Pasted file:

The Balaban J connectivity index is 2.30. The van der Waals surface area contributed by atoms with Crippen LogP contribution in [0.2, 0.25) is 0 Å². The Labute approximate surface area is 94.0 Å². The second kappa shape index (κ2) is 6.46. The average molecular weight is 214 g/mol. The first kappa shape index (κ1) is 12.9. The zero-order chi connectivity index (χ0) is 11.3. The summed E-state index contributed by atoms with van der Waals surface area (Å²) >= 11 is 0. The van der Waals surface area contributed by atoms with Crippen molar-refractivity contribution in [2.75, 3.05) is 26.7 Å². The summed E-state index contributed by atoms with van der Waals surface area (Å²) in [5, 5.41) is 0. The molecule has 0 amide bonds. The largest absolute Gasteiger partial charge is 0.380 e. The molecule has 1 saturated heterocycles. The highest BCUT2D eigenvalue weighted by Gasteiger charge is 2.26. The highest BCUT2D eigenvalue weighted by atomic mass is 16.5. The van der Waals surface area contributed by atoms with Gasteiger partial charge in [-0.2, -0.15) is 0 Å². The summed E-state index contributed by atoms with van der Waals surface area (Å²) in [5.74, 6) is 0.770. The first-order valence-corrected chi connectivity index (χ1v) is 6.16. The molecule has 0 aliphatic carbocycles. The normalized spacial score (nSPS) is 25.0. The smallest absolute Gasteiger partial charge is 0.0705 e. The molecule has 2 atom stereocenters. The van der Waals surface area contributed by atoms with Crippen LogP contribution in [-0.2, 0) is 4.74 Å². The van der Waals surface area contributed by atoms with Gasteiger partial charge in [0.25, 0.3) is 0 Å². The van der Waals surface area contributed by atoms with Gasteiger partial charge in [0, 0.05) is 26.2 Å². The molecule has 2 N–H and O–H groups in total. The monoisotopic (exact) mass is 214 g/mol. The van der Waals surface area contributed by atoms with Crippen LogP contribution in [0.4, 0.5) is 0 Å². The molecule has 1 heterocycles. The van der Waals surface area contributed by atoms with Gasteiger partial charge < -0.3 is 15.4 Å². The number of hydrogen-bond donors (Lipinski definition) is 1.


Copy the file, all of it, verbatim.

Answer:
The Balaban J connectivity index is 2.30. The van der Waals surface area contributed by atoms with Crippen LogP contribution in [0.2, 0.25) is 0 Å². The Labute approximate surface area is 94.0 Å². The second kappa shape index (κ2) is 6.46. The average molecular weight is 214 g/mol. The first kappa shape index (κ1) is 12.9. The zero-order chi connectivity index (χ0) is 11.3. The summed E-state index contributed by atoms with van der Waals surface area (Å²) >= 11 is 0. The van der Waals surface area contributed by atoms with Crippen molar-refractivity contribution in [2.75, 3.05) is 26.7 Å². The summed E-state index contributed by atoms with van der Waals surface area (Å²) in [5, 5.41) is 0. The molecule has 0 amide bonds. The largest absolute Gasteiger partial charge is 0.380 e. The molecule has 1 saturated heterocycles. The highest BCUT2D eigenvalue weighted by Gasteiger charge is 2.26. The highest BCUT2D eigenvalue weighted by atomic mass is 16.5. The van der Waals surface area contributed by atoms with Gasteiger partial charge in [-0.2, -0.15) is 0 Å². The summed E-state index contributed by atoms with van der Waals surface area (Å²) in [5.74, 6) is 0.770. The first-order valence-corrected chi connectivity index (χ1v) is 6.16. The molecule has 0 aliphatic carbocycles. The normalized spacial score (nSPS) is 25.0. The smallest absolute Gasteiger partial charge is 0.0705 e. The molecule has 2 atom stereocenters. The van der Waals surface area contributed by atoms with Crippen LogP contribution in [-0.2, 0) is 4.74 Å². The van der Waals surface area contributed by atoms with Gasteiger partial charge in [0.25, 0.3) is 0 Å². The van der Waals surface area contributed by atoms with Gasteiger partial charge in [0, 0.05) is 26.2 Å². The molecule has 2 N–H and O–H groups in total. The monoisotopic (exact) mass is 214 g/mol. The van der Waals surface area contributed by atoms with Crippen LogP contribution in [0.4, 0.5) is 0 Å². The molecule has 1 heterocycles. The van der Waals surface area contributed by atoms with Gasteiger partial charge < -0.3 is 15.4 Å². The number of hydrogen-bond donors (Lipinski definition) is 1.